What causes auditory sensitivity?
Auditory sensitivity, or auditory hypersensitivity, to sounds can occur for a number of reasons. Sometimes the hearing sensitivity occurs because of a medical condition. Or, there may be a structural problem within the ear itself. It can also occur as a side effect of some medications. If this is the case, then the child or adult will need to seek further support from relevant medical professionals. In this case, it would not be correct to consider the sensitivity as a sensory processing issue.
When there is no medical reason to explain the auditory sensitivity, researchers think that the brain is not processing sounds adequately. Researchers suggest that the part of the brain that receives and filters noise and sound, the amygdala, is working differently. The amygdala decides on how important noises are. It decides and which sounds we should attend to and which ones to ignore.
When someone experiences sensitivity to sounds, it is thought the amygdala pays more attention to sounds than it needs to. Occupational therapists usually refer to this sensory issue as a ‘sensory modulation difficulty’. Sensory modulation is one of the components of Sensory Processing Disorder (SPD). You can read more about SPD on our page, ‘What is Sensory Processing Disorder?’
Occupational therapists may label auditory sensitivity as an ‘over-responsivity to noise’. This is because children and adults with sensitivity to sounds usually have a bigger response or reaction to noises than might be expected by someone who does not experience auditory hypersensitivity. The child or adult might be more easily surprised or startled by sounds than others. Or, they may hear sounds that others in the same space don’t hear. They may find it more difficult to ignore sounds. Or, could become quickly overwhelmed by multiple sounds. This is sometimes called auditory overload.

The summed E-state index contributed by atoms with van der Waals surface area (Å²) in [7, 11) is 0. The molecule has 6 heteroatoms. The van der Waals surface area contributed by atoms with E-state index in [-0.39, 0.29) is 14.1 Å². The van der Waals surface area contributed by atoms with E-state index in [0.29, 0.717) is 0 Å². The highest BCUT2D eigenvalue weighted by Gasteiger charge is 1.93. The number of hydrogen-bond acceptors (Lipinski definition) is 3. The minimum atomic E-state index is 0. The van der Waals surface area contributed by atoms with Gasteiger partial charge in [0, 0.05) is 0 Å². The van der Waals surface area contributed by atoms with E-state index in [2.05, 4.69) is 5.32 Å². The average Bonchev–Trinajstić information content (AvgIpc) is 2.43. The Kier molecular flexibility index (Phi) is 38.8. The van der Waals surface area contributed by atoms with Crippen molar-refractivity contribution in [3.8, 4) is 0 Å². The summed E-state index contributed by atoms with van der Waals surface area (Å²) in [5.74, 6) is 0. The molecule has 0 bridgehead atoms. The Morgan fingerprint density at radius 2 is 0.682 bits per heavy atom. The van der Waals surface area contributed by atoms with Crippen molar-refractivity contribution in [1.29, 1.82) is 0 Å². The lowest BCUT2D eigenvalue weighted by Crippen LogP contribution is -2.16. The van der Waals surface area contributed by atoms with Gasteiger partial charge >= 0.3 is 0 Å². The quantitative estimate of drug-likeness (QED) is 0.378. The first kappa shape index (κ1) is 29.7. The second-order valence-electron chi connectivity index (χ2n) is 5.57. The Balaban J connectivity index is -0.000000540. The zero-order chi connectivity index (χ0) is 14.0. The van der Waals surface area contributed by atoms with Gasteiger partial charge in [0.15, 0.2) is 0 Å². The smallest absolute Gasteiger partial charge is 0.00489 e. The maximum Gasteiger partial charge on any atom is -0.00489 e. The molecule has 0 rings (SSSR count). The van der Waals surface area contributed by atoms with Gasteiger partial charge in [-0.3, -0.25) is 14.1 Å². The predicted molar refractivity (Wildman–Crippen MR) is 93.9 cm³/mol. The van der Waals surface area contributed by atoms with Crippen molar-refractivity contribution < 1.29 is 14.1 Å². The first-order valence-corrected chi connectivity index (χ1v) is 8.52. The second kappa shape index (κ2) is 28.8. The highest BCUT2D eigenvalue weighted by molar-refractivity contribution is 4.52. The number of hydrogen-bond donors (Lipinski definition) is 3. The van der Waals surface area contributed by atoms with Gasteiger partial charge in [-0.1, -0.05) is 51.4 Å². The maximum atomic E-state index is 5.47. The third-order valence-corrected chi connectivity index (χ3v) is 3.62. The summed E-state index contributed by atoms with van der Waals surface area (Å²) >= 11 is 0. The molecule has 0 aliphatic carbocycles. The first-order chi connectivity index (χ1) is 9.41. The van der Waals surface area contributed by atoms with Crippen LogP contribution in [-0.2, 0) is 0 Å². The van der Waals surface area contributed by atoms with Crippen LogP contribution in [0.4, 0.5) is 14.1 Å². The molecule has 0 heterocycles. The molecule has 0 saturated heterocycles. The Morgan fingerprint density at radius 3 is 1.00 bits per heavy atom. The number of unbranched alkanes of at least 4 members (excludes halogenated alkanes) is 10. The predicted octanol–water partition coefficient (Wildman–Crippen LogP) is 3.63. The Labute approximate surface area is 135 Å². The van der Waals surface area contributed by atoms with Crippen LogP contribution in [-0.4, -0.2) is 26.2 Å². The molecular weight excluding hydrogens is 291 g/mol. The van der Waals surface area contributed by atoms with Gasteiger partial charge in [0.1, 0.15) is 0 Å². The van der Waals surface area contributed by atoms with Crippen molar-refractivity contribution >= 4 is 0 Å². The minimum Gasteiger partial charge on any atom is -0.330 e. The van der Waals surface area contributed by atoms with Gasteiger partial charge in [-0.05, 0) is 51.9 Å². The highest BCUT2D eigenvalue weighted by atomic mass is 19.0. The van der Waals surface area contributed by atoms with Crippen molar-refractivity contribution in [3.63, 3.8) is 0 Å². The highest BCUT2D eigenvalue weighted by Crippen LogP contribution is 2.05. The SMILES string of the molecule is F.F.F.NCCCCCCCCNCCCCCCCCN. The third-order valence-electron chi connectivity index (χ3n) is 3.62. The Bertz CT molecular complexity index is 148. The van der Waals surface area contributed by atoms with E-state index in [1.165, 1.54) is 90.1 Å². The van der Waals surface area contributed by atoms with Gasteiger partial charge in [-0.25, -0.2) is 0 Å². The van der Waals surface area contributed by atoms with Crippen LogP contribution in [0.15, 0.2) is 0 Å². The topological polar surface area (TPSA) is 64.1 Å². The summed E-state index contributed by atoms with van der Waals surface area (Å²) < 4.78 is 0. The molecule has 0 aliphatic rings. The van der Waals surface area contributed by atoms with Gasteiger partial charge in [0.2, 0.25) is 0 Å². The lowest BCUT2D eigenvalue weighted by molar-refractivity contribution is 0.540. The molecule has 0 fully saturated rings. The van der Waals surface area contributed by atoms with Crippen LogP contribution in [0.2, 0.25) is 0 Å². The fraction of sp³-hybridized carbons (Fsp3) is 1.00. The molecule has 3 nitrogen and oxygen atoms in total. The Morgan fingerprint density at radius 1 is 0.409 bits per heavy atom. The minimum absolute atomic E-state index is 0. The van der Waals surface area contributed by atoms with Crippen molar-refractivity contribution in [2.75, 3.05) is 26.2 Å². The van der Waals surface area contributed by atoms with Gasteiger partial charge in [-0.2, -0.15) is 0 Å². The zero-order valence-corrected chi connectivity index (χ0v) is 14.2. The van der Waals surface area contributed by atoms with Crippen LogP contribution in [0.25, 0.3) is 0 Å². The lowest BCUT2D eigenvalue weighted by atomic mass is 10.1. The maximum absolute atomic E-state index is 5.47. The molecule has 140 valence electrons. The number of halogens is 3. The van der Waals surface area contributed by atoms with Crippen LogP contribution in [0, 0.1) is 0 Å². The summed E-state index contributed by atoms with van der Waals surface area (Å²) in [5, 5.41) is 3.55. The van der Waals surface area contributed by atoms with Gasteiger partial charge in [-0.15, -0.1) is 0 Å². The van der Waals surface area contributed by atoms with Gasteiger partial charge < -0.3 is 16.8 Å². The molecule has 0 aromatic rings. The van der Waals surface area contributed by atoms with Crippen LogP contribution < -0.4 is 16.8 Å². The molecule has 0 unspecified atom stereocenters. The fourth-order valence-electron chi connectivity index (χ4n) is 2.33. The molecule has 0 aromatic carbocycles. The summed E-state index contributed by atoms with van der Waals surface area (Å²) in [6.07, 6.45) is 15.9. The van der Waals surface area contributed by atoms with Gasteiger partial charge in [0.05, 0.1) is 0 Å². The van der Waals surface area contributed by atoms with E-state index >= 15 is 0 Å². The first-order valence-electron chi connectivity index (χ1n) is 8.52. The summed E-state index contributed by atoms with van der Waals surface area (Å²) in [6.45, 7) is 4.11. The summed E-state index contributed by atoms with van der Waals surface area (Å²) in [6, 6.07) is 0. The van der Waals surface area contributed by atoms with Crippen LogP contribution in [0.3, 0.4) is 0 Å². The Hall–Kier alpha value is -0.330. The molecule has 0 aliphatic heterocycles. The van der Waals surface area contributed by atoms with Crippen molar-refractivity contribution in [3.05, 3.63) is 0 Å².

Auditory overload – the amygdala and its ‘fight flight freeze’ response
The amygdala is a pea sized group of neurons that sit roughly in the centre of the brain. It connects to most of the other parts of the brain. Sensory messages from the body are sent from the amygdala to the relevant parts of the brain. It’s bit like a traffic controller, sending and directing the sensory messages to the part of the brain that needs to process them.
The amygdala is also responsible for keeping the body safe. Sometimes it will trigger an automatic safety response called a ‘fight, flight or freeze’ response. This response is a protective mechanism designed to keep us safe.
The amygdala is the part of the brain that makes us jump if we hear an unexpected sound. It is the part of the brain that tunes in if we hear a noise that we can’t quite locate or identify. It’s the part that makes us instantly more alert if we hear our head teacher’s or manager’s voice. It is also the part of the brain that processes sounds differently in children and adults who are overwhelmed by sounds, noise or audio sensory inputs.
Auditory overload often occurs when there are too many sounds happening at the same time. Or, if the noise is at a certain frequency. In addition, the brain can also become overwhelmed by noise which has occurred over a period of time.
What is going on when there is auditory hypersensitivity?
It is thought that the amygdala (the sensory traffic controller) of children and adults with auditory sensitivity pays much more attention to sounds than expected. Instead of ignoring sounds that aren’t important, it keeps attending to them. This means children and adults with sound sensitivity are more easily distracted to noises in the environment. It can also decrease their ability to focus on the relevant noise (e.g. their teacher talking).
Children or adults with hypersensitivity to noise are also typically more easily alerted by sounds than others. Their sensory traffic controller is more alert and listening out for sounds. When an unexpected sound occurs, instead of directing the sensory messages through to the thinking parts of the brain to understand what it was, the amygdala more readily initiates a fight or flight reaction. This can also occur when someone is anxious. So, a person’s level of anxiety will also affect their level of sensitivity to noise. You might have experienced this if you have ever been walking in the dark in an unfamiliar space. Here, your senses would typically be more heightened, and you may overreact to a sound which you otherwise would not. For example, a bird singing might give you a fright.
Their amygdala can also more quickly overwhelmed by sounds. This could be because it finds it more difficult to process all of the noises at once. It could also be because paying attention to all of the audio information in the space, it is processing a lot more information at the same time.